As I work to maintain my online presence, I am always looking for ways to keep my presence, data, and content-protected. My latest crusade is focused on two-factor authentication. While I did have two-factor authentication enabled for Google, I did not have it enabled for Github, AWS, and Apple. I am not sure why I hadn’t, probably just a time thing, but now they are all activated.
I’m thankful that AWS, Github, and Google all use the Google Authenticator app which centralizes my management of the codes required to validate I am who I am. With all the hacks going on, specifically the most recent one from Yahoo, I am stoked to be using 1Password to manage all of my accounts, as well as employing two-factor authentication wherever it is available–especially on the accounts that are most import important to me.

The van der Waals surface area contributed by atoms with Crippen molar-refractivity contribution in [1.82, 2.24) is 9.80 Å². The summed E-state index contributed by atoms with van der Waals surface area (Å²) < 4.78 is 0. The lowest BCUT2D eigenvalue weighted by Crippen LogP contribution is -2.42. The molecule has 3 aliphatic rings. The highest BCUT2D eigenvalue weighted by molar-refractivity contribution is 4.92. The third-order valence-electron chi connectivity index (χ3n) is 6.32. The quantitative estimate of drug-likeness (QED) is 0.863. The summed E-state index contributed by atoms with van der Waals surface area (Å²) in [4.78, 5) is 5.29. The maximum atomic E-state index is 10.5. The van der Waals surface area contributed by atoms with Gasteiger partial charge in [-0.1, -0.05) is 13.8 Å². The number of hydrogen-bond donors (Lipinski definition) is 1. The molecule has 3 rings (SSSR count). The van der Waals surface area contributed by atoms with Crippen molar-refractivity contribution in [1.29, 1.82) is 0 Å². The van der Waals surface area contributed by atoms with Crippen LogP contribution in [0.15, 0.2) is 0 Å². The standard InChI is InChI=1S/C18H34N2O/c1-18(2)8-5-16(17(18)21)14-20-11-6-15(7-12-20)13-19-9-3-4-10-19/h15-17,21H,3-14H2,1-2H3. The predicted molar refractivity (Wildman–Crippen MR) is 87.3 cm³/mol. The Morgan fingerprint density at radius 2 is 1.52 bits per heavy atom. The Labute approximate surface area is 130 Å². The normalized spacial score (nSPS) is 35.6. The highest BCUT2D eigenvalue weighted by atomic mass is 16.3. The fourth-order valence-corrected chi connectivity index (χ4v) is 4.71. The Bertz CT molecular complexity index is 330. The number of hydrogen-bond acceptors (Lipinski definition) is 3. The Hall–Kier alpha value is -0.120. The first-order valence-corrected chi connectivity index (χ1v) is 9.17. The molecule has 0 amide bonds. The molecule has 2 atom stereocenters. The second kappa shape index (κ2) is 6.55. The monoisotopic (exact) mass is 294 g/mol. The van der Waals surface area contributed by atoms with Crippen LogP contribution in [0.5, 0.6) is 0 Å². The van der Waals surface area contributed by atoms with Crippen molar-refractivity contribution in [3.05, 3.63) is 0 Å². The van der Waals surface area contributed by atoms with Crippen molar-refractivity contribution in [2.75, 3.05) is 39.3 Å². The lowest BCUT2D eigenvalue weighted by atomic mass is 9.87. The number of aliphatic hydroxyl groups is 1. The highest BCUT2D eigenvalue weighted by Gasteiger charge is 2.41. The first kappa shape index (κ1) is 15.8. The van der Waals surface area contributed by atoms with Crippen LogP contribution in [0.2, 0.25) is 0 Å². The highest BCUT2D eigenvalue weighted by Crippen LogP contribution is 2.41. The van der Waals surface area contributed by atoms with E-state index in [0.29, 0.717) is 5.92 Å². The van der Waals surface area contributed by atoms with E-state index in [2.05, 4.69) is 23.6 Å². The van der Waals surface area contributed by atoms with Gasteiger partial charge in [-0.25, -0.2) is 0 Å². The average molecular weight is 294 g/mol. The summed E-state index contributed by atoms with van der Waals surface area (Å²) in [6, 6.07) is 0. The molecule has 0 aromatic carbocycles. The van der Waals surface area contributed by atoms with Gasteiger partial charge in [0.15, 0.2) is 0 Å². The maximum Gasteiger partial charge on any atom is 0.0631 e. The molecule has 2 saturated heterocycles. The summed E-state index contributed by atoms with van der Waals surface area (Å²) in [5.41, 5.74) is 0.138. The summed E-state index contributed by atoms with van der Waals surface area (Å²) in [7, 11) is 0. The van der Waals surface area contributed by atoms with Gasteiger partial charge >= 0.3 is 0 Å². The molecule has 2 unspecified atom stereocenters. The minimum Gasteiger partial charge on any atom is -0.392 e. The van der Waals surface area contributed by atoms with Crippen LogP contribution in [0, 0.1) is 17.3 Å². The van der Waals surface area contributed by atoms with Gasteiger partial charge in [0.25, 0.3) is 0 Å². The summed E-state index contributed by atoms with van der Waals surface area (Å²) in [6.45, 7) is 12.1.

If you aren’t familiar with two-factor authentication it is a secondary way for platforms to validate who you are when your password is being changed, or your account is being accessed. Platforms can validate you with SMS or via the Google Authenticator app, but recently SMS has been deemed insecure–so try to rely on the authenticator solution when possible. If a service you depend on doesn’t use two-factor, make sure and let them know it is important to you–there is even a handy service that will help you do this.
In the current online environment, we need all the protection we can get. Two-factor is currently one of the most important ways we can defend the online services we depend on. Make sure you active it on all your critical accounts–I recommend starting with your primary go-to locations like Apple or Google.